Birth Control and the Sexual Revolution / by kevin murray

The Birth control pill was approved for contraceptive use in 1960.  However, the original intention for the pill given the mores of the day was for it to be prescribed for only married couples or for those couples that were engaged to become married and therefore not to be available for prescription for single college-age women nor for recreational sex.  But over time and through various court cases, the rights of women to control their own bodies superseded the original intent of the pill and consequently the pill availability became widespread.   This widespread availability of the pill was the significant reason for the sexual revolution in our country but with that came some unintended consequences.


For instance, as late as 1968 in America, according to there were less than two abortions per one thousand live births.  By 1971, as reported by, there were137 abortions per one thousand live births in America, with nearly 500,000 abortions in total.  The year 1984 was the peak of the abortion ratio at 364 abortions per one thousand live births, and the total abortions exceeded 1.3 million.  Since that time the trend and the ratio for abortions has been down but the ratio and the amount of abortions in America today are still at levels which simply didn't exist before the advent of the birth control pill and its universal availability to females.


Another consequence of birth control is that the playing of the "blame game" has changed.  Whereas, for instance in the 1950s and the 1960s, a woman who got pregnant and had the intention or little choice but of bringing her baby to term,  she would frequently be able to convince her partner, one way or another, to marry her in a "shotgun wedding" or similar.  Since the dual advent of birth control pills and abortion on demand, shotgun weddings have faded from sight.  The attitude of the man directly involved in a woman's pregnancy has changed from one of possibly "doing the right thing,", to an attitude that it was the woman's responsibility to assure that she wouldn't get pregnant because after all it's her body and she had all the necessary tools to take control of it!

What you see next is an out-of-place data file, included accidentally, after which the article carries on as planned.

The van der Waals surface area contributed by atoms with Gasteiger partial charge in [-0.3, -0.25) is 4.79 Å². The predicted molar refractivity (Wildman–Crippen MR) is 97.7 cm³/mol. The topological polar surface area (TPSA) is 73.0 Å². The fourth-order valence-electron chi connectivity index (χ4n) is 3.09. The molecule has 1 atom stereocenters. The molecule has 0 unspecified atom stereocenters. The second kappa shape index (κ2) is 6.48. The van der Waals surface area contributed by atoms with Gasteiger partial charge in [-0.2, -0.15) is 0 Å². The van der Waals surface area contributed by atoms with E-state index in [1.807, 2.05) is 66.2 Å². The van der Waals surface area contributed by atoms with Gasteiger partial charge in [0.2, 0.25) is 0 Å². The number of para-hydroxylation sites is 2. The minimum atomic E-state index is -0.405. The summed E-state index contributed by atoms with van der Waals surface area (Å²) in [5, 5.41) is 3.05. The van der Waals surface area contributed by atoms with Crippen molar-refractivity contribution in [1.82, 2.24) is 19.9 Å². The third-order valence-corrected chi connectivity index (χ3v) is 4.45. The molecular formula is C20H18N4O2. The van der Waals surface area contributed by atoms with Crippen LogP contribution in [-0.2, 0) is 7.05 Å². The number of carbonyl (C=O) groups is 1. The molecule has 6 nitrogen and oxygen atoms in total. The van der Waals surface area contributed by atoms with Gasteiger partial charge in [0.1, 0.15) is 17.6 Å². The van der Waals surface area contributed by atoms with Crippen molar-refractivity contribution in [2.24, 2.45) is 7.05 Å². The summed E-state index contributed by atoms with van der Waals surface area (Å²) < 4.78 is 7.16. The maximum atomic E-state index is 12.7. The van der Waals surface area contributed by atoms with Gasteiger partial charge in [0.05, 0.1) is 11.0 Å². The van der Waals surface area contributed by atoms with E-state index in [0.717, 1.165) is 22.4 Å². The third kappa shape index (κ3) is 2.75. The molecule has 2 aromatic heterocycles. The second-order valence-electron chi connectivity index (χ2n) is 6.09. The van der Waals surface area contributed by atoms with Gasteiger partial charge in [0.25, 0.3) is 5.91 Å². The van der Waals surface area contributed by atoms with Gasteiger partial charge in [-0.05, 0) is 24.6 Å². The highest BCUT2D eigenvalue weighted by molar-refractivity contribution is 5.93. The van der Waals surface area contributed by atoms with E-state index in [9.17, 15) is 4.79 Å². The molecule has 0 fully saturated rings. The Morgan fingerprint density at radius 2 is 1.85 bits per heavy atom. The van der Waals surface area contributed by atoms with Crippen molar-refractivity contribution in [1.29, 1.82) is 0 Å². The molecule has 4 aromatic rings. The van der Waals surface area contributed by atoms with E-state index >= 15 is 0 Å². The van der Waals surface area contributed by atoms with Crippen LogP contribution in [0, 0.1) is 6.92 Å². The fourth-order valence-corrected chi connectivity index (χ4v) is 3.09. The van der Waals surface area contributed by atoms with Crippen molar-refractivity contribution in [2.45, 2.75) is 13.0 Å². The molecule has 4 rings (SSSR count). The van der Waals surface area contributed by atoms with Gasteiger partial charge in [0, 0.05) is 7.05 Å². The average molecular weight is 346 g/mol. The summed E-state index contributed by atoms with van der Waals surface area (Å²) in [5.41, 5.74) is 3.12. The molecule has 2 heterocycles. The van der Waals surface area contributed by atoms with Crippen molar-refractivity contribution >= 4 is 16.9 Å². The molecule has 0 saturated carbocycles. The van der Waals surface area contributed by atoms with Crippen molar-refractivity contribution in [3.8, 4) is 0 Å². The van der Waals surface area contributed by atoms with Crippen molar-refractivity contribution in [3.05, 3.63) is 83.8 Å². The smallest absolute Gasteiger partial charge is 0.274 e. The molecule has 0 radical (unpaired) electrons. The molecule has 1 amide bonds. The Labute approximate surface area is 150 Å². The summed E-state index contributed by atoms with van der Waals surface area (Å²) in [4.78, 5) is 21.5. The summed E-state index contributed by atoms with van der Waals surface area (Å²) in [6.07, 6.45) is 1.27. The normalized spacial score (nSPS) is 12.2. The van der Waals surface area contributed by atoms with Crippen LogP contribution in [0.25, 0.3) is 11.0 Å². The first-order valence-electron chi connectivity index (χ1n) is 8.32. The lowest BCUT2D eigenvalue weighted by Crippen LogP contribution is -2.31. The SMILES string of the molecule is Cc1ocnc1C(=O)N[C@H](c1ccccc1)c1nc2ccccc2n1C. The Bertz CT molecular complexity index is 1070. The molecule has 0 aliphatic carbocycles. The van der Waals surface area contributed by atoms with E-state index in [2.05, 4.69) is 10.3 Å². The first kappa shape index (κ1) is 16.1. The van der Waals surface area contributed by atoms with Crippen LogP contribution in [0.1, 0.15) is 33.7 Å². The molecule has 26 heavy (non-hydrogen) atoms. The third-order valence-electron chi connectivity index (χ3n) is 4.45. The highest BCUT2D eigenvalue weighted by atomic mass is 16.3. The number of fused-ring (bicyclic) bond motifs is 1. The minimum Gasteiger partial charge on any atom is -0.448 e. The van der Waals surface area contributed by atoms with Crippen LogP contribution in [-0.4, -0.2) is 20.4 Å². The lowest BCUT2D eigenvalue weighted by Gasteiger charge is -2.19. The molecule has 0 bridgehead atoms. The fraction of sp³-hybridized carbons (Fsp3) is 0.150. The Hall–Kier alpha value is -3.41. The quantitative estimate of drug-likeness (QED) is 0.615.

That is why in an age when all sorts of birth control methods are readily available, such as condoms, pills, IUDs, patches, shots, sponges, and the morning-after-pill, abortions and the ratio of abortions to live births in America are still at an incredibly high and elevated numbers.  Additionally, whereas in 1968 approximately 6.2% of children lived in households with a never-married mother, today that percentage has climbed to 45.8%.  The mores and the traditions of the American nuclear family have changed over the past 40-odd years since the coming of age of the birth control pill and the sexual revolution, but not in the way that was intended nor expected.


The intent of the access to birth control pills was so that families could "plan" their pregnancies and to subsequently control the amount of children created in their household.  While that may be true somewhat, for the most part what has happened instead is a wide-open playing field in which anything goes with anyone at anytime in which no party takes full responsibility, but it is the female and her children that mainly suffers the consequences of these choices. 


The birth control pill in conjunction with legal abortion has empowered females to take control of their bodies, but unfortunately, it has also led to a massive increase in recreational sex and a wholesale decrease in our moral values, our family values, and our sensibilities.  The freedom to say yes is also the freedom to say no.